This is where the weakness lies. Linear II has a V shaped sound signature which becomes apparent when you listen to non-colored tracks without any EQ adjustment. This might not be everyone’s cup of tea but there are people out there who might like/dislike this sound signature. LP recordings from the 50-60s era seem to suggest this more often compared to digital media formats.
Without proper amplification and source the Linear II s mid-range sounds very thin and laid back. The mid-range has a slight dip in the frequency response due to the diffuse field equalization. This is an alternative to free field equalization, developed in the 80s to produce loud speaker signals in headphones. This technology reproduces a flat frequency response in the diffuse sound field of the reverberation chamber when sound waves from all direction hit the transducer. This creates an advantage for the bass and treble as they become more transparent giving Linear II a very edgy sound with a little bit of warmth at the upper bass region. The overall tonality does not suffer due to the laid back mids as both the treble & bass are tuned to be neutral which gives Linear II a very balanced sound. Although it would be incorrect not to say that more attention gets drawn towards the highs and the lows.
Linear II un-equalized has a very edgy sound to it, which I personally enjoy, although I prefer it equalized in tracks where the mid-range is the real meat of the song. If you take music where use of an electric guitar is of utmost significance, the Linear II can do wonders if properly utilized. E.G Frank Zappa used Gibson SG, Gibson Les Paul and Yellow Strat (All Customized) during the years he was playing a lot of solo guitar improvisations on stage, now why are these guitars important. Frank had a honky and edgy mid-range tonality in his guitars which sounds stupendous when paired with the (EQ Adj) Linear II. Same goes for Guthrie Govan records.
Linear II shines in this area. Even when the equalizer is adjusted, I do not need to touch the higher frequency spectrum from 4 KHz onwards as they are very soothing at default tuning settings. In tracks with multiple arrangements being played on top of each other, the instruments which capture the space in the higher frequency register tend to be very detailed and transparent even when a lot of chaos is going on. In various pieces by Varese, Penderecki and Stravinsky this can be observed. Linear II challenges a lot of top of the line dynamic headphones today be it open or closed in the higher frequencies. In fact I prefer Linear II in the highs compared to the T1s, which is saying something. Linear II manages to be soothing and non-harsh even after having a less significant mid-range and impressive bass.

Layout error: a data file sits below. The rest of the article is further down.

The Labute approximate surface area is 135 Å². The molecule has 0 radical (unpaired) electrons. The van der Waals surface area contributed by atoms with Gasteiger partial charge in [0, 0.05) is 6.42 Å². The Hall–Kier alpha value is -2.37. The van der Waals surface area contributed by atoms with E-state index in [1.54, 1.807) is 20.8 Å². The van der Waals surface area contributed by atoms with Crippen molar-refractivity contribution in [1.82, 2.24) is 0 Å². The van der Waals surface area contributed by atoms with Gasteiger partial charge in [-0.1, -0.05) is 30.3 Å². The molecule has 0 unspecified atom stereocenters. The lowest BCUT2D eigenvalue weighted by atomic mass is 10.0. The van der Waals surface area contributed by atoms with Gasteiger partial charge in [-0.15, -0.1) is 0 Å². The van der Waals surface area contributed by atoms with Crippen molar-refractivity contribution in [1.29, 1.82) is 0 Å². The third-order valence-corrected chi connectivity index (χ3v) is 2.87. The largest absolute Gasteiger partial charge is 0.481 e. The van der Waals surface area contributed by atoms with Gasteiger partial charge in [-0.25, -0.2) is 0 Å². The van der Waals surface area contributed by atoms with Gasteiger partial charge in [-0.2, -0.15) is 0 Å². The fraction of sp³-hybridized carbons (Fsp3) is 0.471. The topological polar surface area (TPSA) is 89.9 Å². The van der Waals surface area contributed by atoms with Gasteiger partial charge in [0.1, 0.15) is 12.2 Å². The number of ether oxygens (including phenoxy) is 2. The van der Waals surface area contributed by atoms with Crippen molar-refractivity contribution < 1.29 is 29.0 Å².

In comparison to the modern day flagship dynamic drivers the Linear II is not far behind when it comes to imaging. When it comes down to listening band performances consisting of 3-9 pieces, it is easy to make out which player/instrument is where and the space they occupy to play. Easiest way to confirm this accurately is to have the video performance of the audio source you have. I’ve confirmed this with at least 20 gigs where there are documented audio (CD) and video (DVD) source. What fascinates me about the Linear II is that when I listen to intricate arrangements by Varese, where 13 percussion instruments are being played at various volume levels, with different tonality and frequency parameters, they convey them with stunning accuracy every time with different media formats, even when I’ve used a 1950s EMS401 LP. Linear II is a genre master headphone in the imaging aspect as no-matter what is thrown at it whether it is a 120+ piece orchestra, or a metal fusion instrumental trio or a jazz big band; it always shows an accurate picture.
Linear II definitely has some similarity in sound signature with the Sennheiser family of headphones with laid back mids like the HD25, but it’s a completely different ballgame when it comes down to soundstage considering this is a closed circumaural headphone. For a closed headphone this is something which enthralled me when I first heard it and it still does, to this date. Massive sound stage for a closed headphone.
I had done an A-B test with both my high-end headphones T1 and HE5. The Linear II did phenomenally well, and exceeded my initial expectation. The sound stage is not as big as either due to its construction but they come pretty close. In-fact in some tracks the soundstage sounded pretty much similar to the T1s which is really something. The Linear II driver is well capable of rendering a hollow soundstage like many other modern day headphones. The only thing lacking here is that it does not have the angular positioned drivers like many of the top of the line headphones being manufactured today. (e.g. HD800, T1, LCD2/3) If Sennheiser could release the same headphones today with an angular drivers there will be a genuine interest amongst headphone enthusiasts.
Linear II has a very detailed presentation when it comes to both bad and audiophile recordings. It reveals the different layers in a recording with precision when fed by a powerful amplifier and source. I have tried it with both balanced and single ended wire and in case of portable use the difference was more apparent as the balanced wire iBasso Pb2 combo delivered lighting fast details for a portable rig. Yet to try a balanced wire with the HiFiMAN EF6, although the default wire set-up gets sufficient amount of voltage into these cans. With the Linear II I’ve rediscovered a lot of tracks which I was very familiar with but was unable to grasp all the minute details, instruments, several layers of rhythm within rhythm and harmony created out of rhythm. These details were re-discovered in most of Frank Zappa’s synclavier compositions spanning over a couple of albums.